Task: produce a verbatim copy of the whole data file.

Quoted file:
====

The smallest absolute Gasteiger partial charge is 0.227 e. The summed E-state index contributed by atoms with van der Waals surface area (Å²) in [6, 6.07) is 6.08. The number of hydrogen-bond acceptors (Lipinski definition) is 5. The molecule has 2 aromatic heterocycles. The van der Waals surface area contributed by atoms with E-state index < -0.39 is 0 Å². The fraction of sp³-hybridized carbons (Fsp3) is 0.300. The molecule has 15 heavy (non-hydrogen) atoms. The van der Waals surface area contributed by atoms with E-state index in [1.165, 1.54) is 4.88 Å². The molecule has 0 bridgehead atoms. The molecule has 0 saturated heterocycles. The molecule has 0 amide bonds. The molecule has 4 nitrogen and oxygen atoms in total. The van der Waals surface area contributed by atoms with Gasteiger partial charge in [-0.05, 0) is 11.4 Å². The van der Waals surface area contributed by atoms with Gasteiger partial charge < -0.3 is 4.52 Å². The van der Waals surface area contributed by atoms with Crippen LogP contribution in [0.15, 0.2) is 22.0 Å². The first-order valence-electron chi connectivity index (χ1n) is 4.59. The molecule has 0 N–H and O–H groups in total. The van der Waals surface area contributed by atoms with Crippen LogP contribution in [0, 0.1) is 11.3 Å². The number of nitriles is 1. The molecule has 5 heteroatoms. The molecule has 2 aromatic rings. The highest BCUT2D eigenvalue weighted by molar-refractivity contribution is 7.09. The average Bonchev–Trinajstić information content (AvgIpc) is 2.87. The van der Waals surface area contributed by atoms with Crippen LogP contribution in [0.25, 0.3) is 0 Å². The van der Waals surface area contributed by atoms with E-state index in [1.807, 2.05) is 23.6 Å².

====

The smallest absolute Gasteiger partial charge is 0.227 e. The summed E-state index contributed by atoms with van der Waals surface area (Å²) in [6, 6.07) is 6.08. The number of hydrogen-bond acceptors (Lipinski definition) is 5. The molecule has 2 aromatic heterocycles. The van der Waals surface area contributed by atoms with E-state index < -0.39 is 0 Å². The fraction of sp³-hybridized carbons (Fsp3) is 0.300. The molecule has 15 heavy (non-hydrogen) atoms. The van der Waals surface area contributed by atoms with E-state index in [1.165, 1.54) is 4.88 Å². The molecule has 0 bridgehead atoms. The molecule has 0 saturated heterocycles. The molecule has 0 amide bonds. The molecule has 4 nitrogen and oxygen atoms in total. The van der Waals surface area contributed by atoms with Gasteiger partial charge in [-0.05, 0) is 11.4 Å². The van der Waals surface area contributed by atoms with Gasteiger partial charge < -0.3 is 4.52 Å². The van der Waals surface area contributed by atoms with Crippen LogP contribution in [0.15, 0.2) is 22.0 Å². The first-order valence-electron chi connectivity index (χ1n) is 4.59. The molecule has 0 N–H and O–H groups in total. The van der Waals surface area contributed by atoms with Crippen LogP contribution in [0, 0.1) is 11.3 Å². The number of nitriles is 1. The molecule has 5 heteroatoms. The molecule has 2 aromatic rings. The highest BCUT2D eigenvalue weighted by molar-refractivity contribution is 7.09. The average Bonchev–Trinajstić information content (AvgIpc) is 2.87. The van der Waals surface area contributed by atoms with Crippen LogP contribution in [0.25, 0.3) is 0 Å². The van der Waals surface area contributed by atoms with E-state index in [1.807, 2.05) is 23.6 Å².